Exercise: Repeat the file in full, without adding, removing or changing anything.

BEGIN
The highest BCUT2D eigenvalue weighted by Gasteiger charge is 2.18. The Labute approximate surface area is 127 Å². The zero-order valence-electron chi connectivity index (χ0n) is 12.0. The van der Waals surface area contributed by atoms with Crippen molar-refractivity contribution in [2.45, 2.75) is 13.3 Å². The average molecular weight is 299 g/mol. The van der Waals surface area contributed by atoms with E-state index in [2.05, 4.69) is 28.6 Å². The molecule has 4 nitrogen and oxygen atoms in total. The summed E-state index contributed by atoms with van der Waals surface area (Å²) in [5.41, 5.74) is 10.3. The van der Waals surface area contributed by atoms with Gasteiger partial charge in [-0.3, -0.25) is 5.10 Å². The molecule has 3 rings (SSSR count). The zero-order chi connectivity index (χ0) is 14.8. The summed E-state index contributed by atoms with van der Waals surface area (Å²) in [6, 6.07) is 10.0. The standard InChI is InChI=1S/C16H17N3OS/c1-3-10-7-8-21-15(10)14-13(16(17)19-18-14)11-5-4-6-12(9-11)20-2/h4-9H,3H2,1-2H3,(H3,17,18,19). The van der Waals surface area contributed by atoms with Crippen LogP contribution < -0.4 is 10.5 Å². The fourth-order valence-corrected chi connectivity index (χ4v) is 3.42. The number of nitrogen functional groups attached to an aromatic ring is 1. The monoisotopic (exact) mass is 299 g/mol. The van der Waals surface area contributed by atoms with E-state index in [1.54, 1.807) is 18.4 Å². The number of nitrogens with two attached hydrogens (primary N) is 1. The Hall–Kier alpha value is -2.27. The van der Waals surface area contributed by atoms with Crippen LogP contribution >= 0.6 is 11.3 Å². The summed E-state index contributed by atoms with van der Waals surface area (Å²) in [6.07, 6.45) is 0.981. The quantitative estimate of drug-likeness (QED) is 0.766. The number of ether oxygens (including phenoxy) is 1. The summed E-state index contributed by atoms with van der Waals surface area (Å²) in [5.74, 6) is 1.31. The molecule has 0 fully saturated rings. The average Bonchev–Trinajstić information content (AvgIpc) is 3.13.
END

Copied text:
The highest BCUT2D eigenvalue weighted by Gasteiger charge is 2.18. The Labute approximate surface area is 127 Å². The zero-order valence-electron chi connectivity index (χ0n) is 12.0. The van der Waals surface area contributed by atoms with Crippen molar-refractivity contribution in [2.45, 2.75) is 13.3 Å². The average molecular weight is 299 g/mol. The van der Waals surface area contributed by atoms with E-state index in [2.05, 4.69) is 28.6 Å². The molecule has 4 nitrogen and oxygen atoms in total. The summed E-state index contributed by atoms with van der Waals surface area (Å²) in [5.41, 5.74) is 10.3. The van der Waals surface area contributed by atoms with Gasteiger partial charge in [-0.3, -0.25) is 5.10 Å². The molecule has 3 rings (SSSR count). The zero-order chi connectivity index (χ0) is 14.8. The summed E-state index contributed by atoms with van der Waals surface area (Å²) in [6, 6.07) is 10.0. The standard InChI is InChI=1S/C16H17N3OS/c1-3-10-7-8-21-15(10)14-13(16(17)19-18-14)11-5-4-6-12(9-11)20-2/h4-9H,3H2,1-2H3,(H3,17,18,19). The van der Waals surface area contributed by atoms with Crippen LogP contribution < -0.4 is 10.5 Å². The fourth-order valence-corrected chi connectivity index (χ4v) is 3.42. The number of nitrogen functional groups attached to an aromatic ring is 1. The monoisotopic (exact) mass is 299 g/mol. The van der Waals surface area contributed by atoms with E-state index in [1.54, 1.807) is 18.4 Å². The number of nitrogens with two attached hydrogens (primary N) is 1. The Hall–Kier alpha value is -2.27. The van der Waals surface area contributed by atoms with Crippen LogP contribution >= 0.6 is 11.3 Å². The summed E-state index contributed by atoms with van der Waals surface area (Å²) in [6.07, 6.45) is 0.981. The quantitative estimate of drug-likeness (QED) is 0.766. The number of ether oxygens (including phenoxy) is 1. The summed E-state index contributed by atoms with van der Waals surface area (Å²) in [5.74, 6) is 1.31. The molecule has 0 fully saturated rings. The average Bonchev–Trinajstić information content (AvgIpc) is 3.13.